paul

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I've been using a pair of RT Clayton Cameron models for more than a decade. When a wire starts to stick out I simply bend it back into place. To better preserve them I cut the tube they come in down to 6-8" long and put it in the pocket where I store them in the stick bag. Then insert the brushes wires first. It seems to help.
 

mtarrani

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... A lot of the wires are now mangled but none have fallen out.

That has been my experience with my RT Ed Thigpen's too. I was playing 24 gigs a month for a few years and never lost a wire to having them fall out, but they would get bent and mangled. I was going through a pair of brushes every six months or so. Pretty sturdy, considering.
 

drumflyer

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These are what I use. The Regal Jeff Hamilton model works great for Jazz and the Vater poly flex make a killer train beat for country.
 

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evolving_machine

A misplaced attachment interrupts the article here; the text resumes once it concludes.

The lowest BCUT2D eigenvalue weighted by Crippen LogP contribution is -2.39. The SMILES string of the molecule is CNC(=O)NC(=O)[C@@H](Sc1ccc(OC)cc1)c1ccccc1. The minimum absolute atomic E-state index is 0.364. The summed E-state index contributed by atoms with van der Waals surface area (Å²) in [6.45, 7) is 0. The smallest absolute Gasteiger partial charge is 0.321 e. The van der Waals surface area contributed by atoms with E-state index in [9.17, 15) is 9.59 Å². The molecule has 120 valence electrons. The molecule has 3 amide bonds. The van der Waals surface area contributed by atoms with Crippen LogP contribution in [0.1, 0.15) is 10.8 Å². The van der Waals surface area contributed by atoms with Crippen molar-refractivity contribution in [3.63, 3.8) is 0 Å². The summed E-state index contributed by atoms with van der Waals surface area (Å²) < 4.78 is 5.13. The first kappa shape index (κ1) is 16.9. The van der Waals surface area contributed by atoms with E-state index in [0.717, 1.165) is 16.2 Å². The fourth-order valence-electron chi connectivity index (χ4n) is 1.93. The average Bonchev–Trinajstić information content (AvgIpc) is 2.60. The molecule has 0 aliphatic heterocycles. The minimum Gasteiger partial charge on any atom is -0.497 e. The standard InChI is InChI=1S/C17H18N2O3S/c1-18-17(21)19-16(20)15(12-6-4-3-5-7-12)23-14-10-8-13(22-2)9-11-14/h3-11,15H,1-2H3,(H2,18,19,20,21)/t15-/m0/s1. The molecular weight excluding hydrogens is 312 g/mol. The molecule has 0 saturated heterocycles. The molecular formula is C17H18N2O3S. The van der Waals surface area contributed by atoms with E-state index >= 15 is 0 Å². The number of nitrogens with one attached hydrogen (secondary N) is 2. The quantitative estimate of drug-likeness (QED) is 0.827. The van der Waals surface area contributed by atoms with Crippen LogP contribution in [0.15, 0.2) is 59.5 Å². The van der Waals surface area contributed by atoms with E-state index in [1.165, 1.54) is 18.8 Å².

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I thought I had a little more time on those brushes where the wires started coming out. I brought it with me to practice tonight. I was using it on my left hand, doing a right to left motion in the middle of "So What" (Miles Davis) all of the wires exploded out of it. There was wires all over. I had to switch to the sticks. That was the last Regal Brushes I would ever buy.
 

multijd

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I thought I had a little more time on those brushes where the wires started coming out. I brought it with me to practice tonight. I was using it on my left hand, doing a right to left motion in the middle of "So What" (Miles Davis) all of the wires exploded out of it. There was wires all over. I had to switch to the sticks. That was the last Regal Brushes I would ever buy.
Ive only had them come apart after years of using them when the wires get bent I would pull those wires out with pliers. Eventually if you pull out too many the crimp cant hold whats left. It sounds to me like like you may be backbeating them. They're not made for that. Use blasticks or something of that nature. You wont find any “jazz” brushes as good as the Regal tips.